For every type of soil; can be used for partially or fully frozen soils | Need to assume values of shape factors _{a}_{r} | For good predictions, one should incorporate in Eq. (22) heterogeneity of solid phase and at least five minerals should be taken into account (Tarnawski & Wagner, 1992, 1993); do not use if the volume fraction of water is less than 0.03 (coarse-grained soil) or 0.05–0.10 (fine-grained soil) | |

For every type of soil; can be used for different temperatures | Very complex formula; Certain parameters should be determined on the basis of laboratory tests’ results | Possible underestimation of thermal conductivity for dry soils | |

Includes the impact of many factors on the thermal conductivity of the porous media | Complex formula; a series of laboratory tests have to be performed | Lack of formulas from which model parameters can be computed | |

High accuracy of prediction | Complex formula; Underestimation of results by a constant factor, about 1.58 | Only for sandy soils with a porosity higher than 0.333 |

The paper presented a classical review of the existing empirical and theoretical models used for prediction of soil thermal conductivity. Five empirical and six theoretical models were widely discussed. Special attention was paid to the Johansen model, which uses the concept of the Kersten number. Selected modifications of Kersten number, presented in different papers, were discussed. Critical assessment of thermal conductivity models was provided in Section 4. Based on model predictions, measurement results (from Lu et al., 2007) for two types of soils, as well as on the authors’ experience, the critical remarks with respect to individual models were formulated. These were presented in a tabular form. From the practical point of view, the discussion provided in Section 4 is very important. Based on the tables’ content, one can simply choose a model that is suitable for the particular engineering problem.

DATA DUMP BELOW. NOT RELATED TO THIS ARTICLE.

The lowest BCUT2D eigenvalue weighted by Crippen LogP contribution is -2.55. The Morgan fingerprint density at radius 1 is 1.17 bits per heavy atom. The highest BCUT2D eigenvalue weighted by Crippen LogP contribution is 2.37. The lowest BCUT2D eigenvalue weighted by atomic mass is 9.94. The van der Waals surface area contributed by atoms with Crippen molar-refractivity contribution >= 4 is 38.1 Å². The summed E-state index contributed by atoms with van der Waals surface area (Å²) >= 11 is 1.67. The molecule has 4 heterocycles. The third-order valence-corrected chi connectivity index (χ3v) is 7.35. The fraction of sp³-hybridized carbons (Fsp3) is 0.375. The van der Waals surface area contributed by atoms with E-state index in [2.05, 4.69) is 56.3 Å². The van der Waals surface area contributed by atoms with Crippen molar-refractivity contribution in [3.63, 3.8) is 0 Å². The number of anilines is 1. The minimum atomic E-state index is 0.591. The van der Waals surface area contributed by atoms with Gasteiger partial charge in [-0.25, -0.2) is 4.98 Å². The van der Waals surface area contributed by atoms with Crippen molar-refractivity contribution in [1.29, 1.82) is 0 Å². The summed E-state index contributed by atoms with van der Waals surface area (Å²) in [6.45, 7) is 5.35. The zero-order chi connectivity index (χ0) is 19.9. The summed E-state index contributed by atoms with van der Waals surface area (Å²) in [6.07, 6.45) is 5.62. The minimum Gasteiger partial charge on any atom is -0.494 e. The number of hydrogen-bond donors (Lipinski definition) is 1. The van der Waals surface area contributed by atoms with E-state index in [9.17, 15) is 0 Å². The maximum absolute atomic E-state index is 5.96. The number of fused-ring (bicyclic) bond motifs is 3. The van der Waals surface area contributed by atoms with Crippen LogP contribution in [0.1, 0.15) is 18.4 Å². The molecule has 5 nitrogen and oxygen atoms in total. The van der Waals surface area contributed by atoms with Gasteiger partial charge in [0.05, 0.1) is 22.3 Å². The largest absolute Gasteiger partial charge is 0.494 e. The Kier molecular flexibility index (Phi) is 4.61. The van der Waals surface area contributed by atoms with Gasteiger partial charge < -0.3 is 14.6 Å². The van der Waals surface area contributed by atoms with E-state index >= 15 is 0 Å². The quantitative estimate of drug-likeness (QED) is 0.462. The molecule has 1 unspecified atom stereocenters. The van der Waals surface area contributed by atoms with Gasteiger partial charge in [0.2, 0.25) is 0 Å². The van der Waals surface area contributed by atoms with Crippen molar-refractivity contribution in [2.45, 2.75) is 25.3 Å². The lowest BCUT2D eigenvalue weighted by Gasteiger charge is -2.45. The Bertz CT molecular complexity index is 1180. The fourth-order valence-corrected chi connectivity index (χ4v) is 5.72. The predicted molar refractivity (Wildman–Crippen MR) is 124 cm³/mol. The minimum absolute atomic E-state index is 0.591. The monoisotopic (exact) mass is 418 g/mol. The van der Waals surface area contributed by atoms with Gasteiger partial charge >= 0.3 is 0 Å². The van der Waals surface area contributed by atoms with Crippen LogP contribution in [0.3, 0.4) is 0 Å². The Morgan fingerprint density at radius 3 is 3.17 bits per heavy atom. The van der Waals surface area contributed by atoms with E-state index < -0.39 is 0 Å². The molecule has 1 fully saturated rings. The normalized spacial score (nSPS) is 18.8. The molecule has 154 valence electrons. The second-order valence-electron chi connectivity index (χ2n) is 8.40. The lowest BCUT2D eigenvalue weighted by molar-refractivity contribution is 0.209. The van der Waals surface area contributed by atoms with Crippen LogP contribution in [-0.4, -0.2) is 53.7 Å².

#### Advantages, disadvantages and comments on considered empirical models (Różański, 2018).

Model | Advantages | Disadvantages | Comments |

Simple formula; for every type of soil | Equations do not take into account the quartz content which has the largest contribution in overall value of | Thermal conductivity in dry state cannot be determined | |

Can be used for frozen soils; relatively high quality of prediction; for every type of soil | Possible inaccuracy for dry soil (±20%) | Empirical relations valid for _{r}_{r} | |

Simple formula; for every type of soil | Weak prediction for soils with low water content | The shape of the _{r} | |

For every type of soil; includes the type of soil and the shape of grains | The course of the _{e}_{r} | Modification of the | |

For every type of soil; very good reflection of thermal conductivity for fine-grained soils with very low water content; the type of soil is taken into account | Unknown influence of the type of soil on the conductivity in the dry state | Modification of the Johansen method with respect to the Kersten number and dry soil conductivity | |